Hours after being relegated to an infamous place in history as the second U.S. president to be impeached, William Jefferson Clinton, who once dreamed of a sterling presidential legacy, vowed to remain in office "until the last hour of the last day of my term."

Speaking on the South Lawn of the White House as twilight fell -- backed by much of the Democratic membership of the House and with his wife, Hillary Rodham Clinton, by his side -- Clinton denounced the "politics of personal destruction" and insisted he would fight to hold onto his job.

"I want the American people to know today that I am still committed to working with people of good faith and good will of both parties to do what's best for our country to bring our nation together, to lift our people up, to move us all forward together," Clinton said.

His jaw clenched at times, Clinton seemed to strain to play down the gravity and sadness of the day for him. In a stiff and carefully orchestrated public appearance, Clinton held onto his wife's hand like a lifeline and smiled tepidly as they walked together from the Oval Office and into the crowd of Democrats who had come from Capitol Hill to show their enduring support for him.

In his remarks, Clinton made no direct mention of the fate that had just befallen him. But he said he would seek a bipartisan compromise to avoid a trial in the Senate, which must decide whether the 42nd president should be convicted and removed from office.

"The question is what are we going to do now," Clinton said, as a Christmas tree shimmering from the Oval Office provided an incongruously festive background.

"I have accepted responsibility for what I did wrong in my personal life, and I have invited members of Congress to work with us to find a reasonable bipartisan and proportionate response.

"That approach was rejected today by Republicans in the House, but I hope it will be embraced by the Senate. I hope there will be a constitutional and fair means of resolving this matter in a prompt manner," he said.

During remarks by Vice President Al Gore, House Democratic leader Richard A. Gephardt and the president's chief of staff, John Podesta, that preceded his own, Clinton stood motionless and uncharacteristically expressionless in a stark black suit, his hands by his side or behind his back.

His wife, who paid an emotional early morning visit to House Democrats on Capitol Hill yesterday at which she professed her love and support for her husband, nodded in agreement with the speakers, tears welling in her eyes.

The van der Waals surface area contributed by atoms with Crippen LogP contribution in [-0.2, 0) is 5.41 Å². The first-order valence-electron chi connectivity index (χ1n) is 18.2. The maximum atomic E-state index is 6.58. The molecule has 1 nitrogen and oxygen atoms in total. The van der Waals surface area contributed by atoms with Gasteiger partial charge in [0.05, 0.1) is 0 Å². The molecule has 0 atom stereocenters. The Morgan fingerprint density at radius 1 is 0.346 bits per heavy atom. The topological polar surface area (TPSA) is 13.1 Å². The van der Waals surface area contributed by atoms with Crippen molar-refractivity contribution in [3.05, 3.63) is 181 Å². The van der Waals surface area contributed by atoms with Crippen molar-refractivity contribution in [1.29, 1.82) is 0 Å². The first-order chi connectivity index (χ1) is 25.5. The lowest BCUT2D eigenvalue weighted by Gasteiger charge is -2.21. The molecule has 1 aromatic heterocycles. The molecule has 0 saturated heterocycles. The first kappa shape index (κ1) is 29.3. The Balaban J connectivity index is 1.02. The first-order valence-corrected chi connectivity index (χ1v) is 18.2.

"This is the saddest day I have seen in our nation's capital," Gore said, "because today's vote in the House of Representatives disregarded the plain wishes and good will of the American people and the plain meaning of our Constitution."

Gore, who would become president if Clinton resigned or were removed from office, said he was confident that Clinton would ultimately be regarded as one of America's greatest presidents.

"There is no doubt in my mind that the verdict of history will undo the unworthy judgment rendered a while ago in the United States Capitol," the vice president said.

Gephardt said: "We have just witnessed a partisan vote that was a disgrace to our country and our Constitution. The Democratic caucus in the House will continue to stand alongside our president."

The Democrats cheered the president throughout his remarks, and afterward crowded around him to exchange handshakes, embraces, even oddly cheery wishes of "Merry Christmas."

Normally a man who can't resist shaking another hand, Clinton seemed eager to retreat to the Oval Office, even as he thanked the lawmakers one by one and made startlingly lighthearted comments, such as, "We're going Christmas shopping this week."

Twice, he reached for his wife's hand and clung to it firmly even as she stretched to hug lawmakers.

Once inside the Oval Office, Clinton hugged his now famous secretary, Betty Currie, one of the central players in the Monica Lewinsky scandal that has put his presidency in grave jeopardy.

House Democrats had made the short trip to the White House in two buses yesterday just after the final impeachment vote. In a private meeting in the East Room, they sought to buoy the president's spirits and assure him that they stoutly opposed any consideration of resignation.